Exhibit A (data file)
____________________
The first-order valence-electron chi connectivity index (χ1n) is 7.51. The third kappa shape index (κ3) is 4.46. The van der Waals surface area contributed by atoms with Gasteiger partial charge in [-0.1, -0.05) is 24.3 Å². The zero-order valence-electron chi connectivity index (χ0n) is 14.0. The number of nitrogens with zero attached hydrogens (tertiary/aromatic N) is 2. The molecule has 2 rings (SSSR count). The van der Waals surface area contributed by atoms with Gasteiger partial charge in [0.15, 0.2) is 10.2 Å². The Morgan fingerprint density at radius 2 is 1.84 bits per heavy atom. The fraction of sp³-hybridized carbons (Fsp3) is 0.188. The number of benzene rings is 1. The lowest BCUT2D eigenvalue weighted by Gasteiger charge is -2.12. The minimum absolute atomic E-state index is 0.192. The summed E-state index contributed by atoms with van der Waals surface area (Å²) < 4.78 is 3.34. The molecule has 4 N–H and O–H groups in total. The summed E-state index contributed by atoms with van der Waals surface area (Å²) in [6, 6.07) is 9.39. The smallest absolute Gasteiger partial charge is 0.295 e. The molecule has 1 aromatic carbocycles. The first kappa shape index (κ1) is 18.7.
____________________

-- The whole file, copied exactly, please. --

The first-order valence-electron chi connectivity index (χ1n) is 7.51. The third kappa shape index (κ3) is 4.46. The van der Waals surface area contributed by atoms with Gasteiger partial charge in [-0.1, -0.05) is 24.3 Å². The zero-order valence-electron chi connectivity index (χ0n) is 14.0. The number of nitrogens with zero attached hydrogens (tertiary/aromatic N) is 2. The molecule has 2 rings (SSSR count). The van der Waals surface area contributed by atoms with Gasteiger partial charge in [0.15, 0.2) is 10.2 Å². The Morgan fingerprint density at radius 2 is 1.84 bits per heavy atom. The fraction of sp³-hybridized carbons (Fsp3) is 0.188. The number of benzene rings is 1. The lowest BCUT2D eigenvalue weighted by Gasteiger charge is -2.12. The minimum absolute atomic E-state index is 0.192. The summed E-state index contributed by atoms with van der Waals surface area (Å²) < 4.78 is 3.34. The molecule has 4 N–H and O–H groups in total. The summed E-state index contributed by atoms with van der Waals surface area (Å²) in [6, 6.07) is 9.39. The smallest absolute Gasteiger partial charge is 0.295 e. The molecule has 1 aromatic carbocycles. The first kappa shape index (κ1) is 18.7.